Representative Mike Zalewski isn’t exactly sure what his colleagues think sports betting in Illinois should look like. So instead of putting his faith in a single piece of legislation, he’s leading a team of lawmakers who will hedge their bets, and file four distinct sports betting amendments today, Thursday.
The amendments, which offer everything from a New Jersey-style setup to a pro-league friendly framework, will be filed as amendments to HB 3308, a shell bill Zalewski filed in February that was assigned to the Revenue and Finance Committee, of which Zalewski (D-District 23) is the chair.
“What we have learned the last few months is there is great interest and agreement in the gaming industry to bring sports betting and its economic benefits to Illinois, and little agreement yet on how to best do it,” Zalewski said. “By presenting these four proposals today and encouraging robust discussion on everything, I believe we can work out a plan that provides responsible regulation, a safe atmosphere for adult sports fans to bet on their favorite teams and games, and meaningful economic benefits for our businesses and our tax coffers. It’s time to get to work.”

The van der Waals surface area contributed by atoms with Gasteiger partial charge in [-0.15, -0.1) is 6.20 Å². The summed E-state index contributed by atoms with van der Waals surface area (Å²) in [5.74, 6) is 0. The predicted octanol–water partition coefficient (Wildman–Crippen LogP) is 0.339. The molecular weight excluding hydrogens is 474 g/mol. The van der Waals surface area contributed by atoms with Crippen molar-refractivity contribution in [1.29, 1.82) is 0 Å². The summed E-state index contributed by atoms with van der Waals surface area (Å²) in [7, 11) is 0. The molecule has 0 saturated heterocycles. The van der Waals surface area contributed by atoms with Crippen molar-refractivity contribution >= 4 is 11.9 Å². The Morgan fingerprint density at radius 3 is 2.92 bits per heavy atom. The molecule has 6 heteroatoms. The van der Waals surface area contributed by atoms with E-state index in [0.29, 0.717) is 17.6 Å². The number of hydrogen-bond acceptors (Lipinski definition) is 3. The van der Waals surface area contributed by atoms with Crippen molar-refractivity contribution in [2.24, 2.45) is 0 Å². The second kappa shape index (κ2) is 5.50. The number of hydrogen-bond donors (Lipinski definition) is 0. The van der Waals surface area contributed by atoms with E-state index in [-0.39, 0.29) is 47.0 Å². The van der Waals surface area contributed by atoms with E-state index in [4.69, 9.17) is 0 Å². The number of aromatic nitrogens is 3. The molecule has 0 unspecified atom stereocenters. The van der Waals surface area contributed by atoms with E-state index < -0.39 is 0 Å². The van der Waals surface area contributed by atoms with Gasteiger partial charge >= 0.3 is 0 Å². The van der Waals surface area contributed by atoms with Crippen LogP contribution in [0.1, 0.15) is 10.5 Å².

Lawmaker’s goal: Legal sports betting this session
Zalewski’s plan is to legalize sports betting by the end of this session, but Illinois has a history of resistance to gambling expansion, so the question of whether or not mobile sports wagering will be front and center is one that is currently unanswered.
“I think it may be in-person sports betting to start and then mobile will roll out,” Zalewski told Sports Handle. “The brick and mortars in this state are going to say, ‘We’ve been here the longest, we’ve vetted, we’ve tested, we’ve been here before, why would you wait here for the online guys, when we’re show ready right now?’
“That may be appealing to us as a policy piece. It’s a hybrid, so I think slow beginnings are probably preferred over going too fast. “